At one point in Spectre, one of the expendable Bond girls says, “You’re a good man.” He’s not. He’s good at what he does, and that is a very different thing indeed. Quantum of Solace and Skyfall showed Bond with the glamorous façade rightly removed. He was a haunted, hardened man, fixated on fighting for a mother country that was as ready to betray him as embrace. In the process, he left a trail of used (and often dead) women in his wake.
Those movies actually brought me back to the Bond franchise, because they rightly showed that nobody can do what Bond does without chipping away at one’s soul. Bond was no longer the man we admired because we wanted his life; he was the man we wincingly accepted because we recognize that sometimes it takes monsters to fight monsters.
Spectre wipes away the grimy image of the recent Bond and recreates the myth. He’s bigger than life, handsome, and suave; he’s always smarter, always better, and in the end he always gets the girl (even if he’s just killed her husband – which was, frankly, one of the more unsettling seductions in the Bond canon). Spectre is getting great reviews for resurrecting the ghost of Bond’s past. I wish they had let the old Bond rest in peace.
MOCKINGJAY PART 2
Suzanne Collin’s epic, thought-provoking Hunger Games series lost some of its heart in the translation to the big screen, thought the final movie (Mockingjay Part 2) may have done the best job in capturing the bleak nature of Collin’s story.
And Katniss – well, the movie cleaned her up. In the books, she snaps as they raid the Capital, killing civilians and longing for a vengeful Hunger Games. In the movie, she continues to be a reluctant hero. She keeps getting warped by the demands of war but she’s always good deep inside. She is the voice of peace, sometimes putting herself and others in danger because she believes there is good in people. When she agrees to the Games, the movie seems to make clear she already has a plan to take out Coin. I understand why they changed her for the big screen. Her character is far more heroic. However, I thought the books drew their power from grappling with this anti-hero/hero tension.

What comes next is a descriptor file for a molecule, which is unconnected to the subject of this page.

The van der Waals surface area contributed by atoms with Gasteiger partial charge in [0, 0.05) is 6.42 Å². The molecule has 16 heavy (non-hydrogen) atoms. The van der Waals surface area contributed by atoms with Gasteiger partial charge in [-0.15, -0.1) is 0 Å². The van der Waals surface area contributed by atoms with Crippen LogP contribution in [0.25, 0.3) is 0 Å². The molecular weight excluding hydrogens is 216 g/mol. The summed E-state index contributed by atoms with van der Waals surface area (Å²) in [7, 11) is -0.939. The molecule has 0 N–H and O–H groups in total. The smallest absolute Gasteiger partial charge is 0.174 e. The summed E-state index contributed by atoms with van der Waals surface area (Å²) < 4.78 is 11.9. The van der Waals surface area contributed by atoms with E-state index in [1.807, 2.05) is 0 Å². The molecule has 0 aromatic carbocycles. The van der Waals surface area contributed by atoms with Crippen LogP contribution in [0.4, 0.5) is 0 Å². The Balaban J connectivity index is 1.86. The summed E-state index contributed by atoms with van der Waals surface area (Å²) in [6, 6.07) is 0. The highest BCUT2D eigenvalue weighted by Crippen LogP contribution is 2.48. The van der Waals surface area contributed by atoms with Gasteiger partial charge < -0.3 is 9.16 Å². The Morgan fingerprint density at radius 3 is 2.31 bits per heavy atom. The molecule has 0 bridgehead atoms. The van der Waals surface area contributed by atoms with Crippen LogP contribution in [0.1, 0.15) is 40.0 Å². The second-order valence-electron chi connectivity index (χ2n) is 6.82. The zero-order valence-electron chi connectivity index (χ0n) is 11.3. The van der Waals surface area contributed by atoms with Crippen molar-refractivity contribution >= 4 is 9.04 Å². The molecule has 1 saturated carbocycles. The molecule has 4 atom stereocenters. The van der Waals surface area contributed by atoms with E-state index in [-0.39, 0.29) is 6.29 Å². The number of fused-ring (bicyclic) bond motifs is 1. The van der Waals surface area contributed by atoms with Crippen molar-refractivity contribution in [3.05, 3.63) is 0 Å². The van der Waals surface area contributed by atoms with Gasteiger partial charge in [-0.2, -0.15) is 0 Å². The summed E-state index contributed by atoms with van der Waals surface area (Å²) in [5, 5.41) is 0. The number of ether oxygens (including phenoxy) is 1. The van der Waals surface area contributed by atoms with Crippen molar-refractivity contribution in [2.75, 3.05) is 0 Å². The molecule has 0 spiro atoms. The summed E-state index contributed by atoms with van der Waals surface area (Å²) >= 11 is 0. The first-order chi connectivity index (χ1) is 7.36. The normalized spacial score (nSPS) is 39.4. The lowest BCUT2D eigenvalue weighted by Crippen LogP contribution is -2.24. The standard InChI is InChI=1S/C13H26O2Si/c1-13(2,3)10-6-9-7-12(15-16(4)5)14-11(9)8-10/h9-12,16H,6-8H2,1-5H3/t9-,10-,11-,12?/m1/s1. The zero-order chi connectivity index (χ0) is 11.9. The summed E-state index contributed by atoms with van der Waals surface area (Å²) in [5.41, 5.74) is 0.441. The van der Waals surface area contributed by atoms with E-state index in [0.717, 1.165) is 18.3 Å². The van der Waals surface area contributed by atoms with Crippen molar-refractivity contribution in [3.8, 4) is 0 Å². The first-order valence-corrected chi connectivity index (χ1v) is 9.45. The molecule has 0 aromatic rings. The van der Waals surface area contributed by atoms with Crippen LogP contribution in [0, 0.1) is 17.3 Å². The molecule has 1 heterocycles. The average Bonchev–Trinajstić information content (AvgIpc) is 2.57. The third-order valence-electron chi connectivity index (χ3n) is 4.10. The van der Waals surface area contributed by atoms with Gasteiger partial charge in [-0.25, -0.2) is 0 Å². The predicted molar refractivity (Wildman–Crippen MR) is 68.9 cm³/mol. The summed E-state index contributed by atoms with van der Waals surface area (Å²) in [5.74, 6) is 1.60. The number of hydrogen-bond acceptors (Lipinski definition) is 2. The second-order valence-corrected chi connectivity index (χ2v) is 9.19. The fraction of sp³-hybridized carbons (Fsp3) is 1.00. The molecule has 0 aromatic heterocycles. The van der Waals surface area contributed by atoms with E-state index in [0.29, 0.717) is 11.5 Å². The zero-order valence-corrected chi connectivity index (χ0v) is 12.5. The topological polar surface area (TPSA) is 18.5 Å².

When Katniss and Peeta finally make a life together in Panem, it’s an appropriately bittersweet ending. Yes, they find a measure of peace. No, they are not okay. However, the movie changed the books just enough that I once again felt like the original story was robbed of some of its power. In the books, Katniss doesn't just wrestle with what she was forced to do; she wrestles with what she chose to do.
I like the books a lot because I thought they were honest about how the events in the story would impact not just the world but the people.* I wish the movies had allowed that to play out fully.
BRIDGE OF SPIES
As opposed to Spectre and Mockingjay, Bridge of Spies is based on a true story – which makes it that much more remarkable (and from what I have read, it stays fairly close to the actual events). James Donovan (played by Tom Hanks) is a man committed to justice at any cost. His determination to do the right thing in the face of intimidation and threats takes its toll on him and his family, but he refuses to bend or break.
Why would he defend a spy? Because, as a human being, he deserves a fair trial. Why would he insist a spy be treated well? Because we would want out soldiers treated well, and we need to set an example. Why can’t we do what we assume the enemy will do? Because we are not like them, and we need the world to see this. Why would he travel around the world to broker a deal that will save just a few Americans from torture and death? Because he can, and because it’s the right thing to do.
I’m reluctant to give the label “hero” to just about any protagonist portrayed in entertainment. They often do heroic things (Bond and Katniss), but that doesn’t necessarily qualify them for heroism. I’m pretty comfortable with that label for James Donovan, at least as he is portrayed by the movie. I like stories that make me want to be a better man. Bridge of Spies does precisely that.
*I posted a series on the Hunger Games based on the book The Hunger Games and Philosophy. The first post discussed the role of entertainment in the Capital; the second looked at the intersection of luck and choice when contemplating morality; the third highlighted Abigail Mann's “Competition and Kindness: The Darwinian World of the Hunger Games”; the fourth focused on the question of personal identity in "The Problem of Peeta"; the last examined "The Hunger Games and Just War Theory."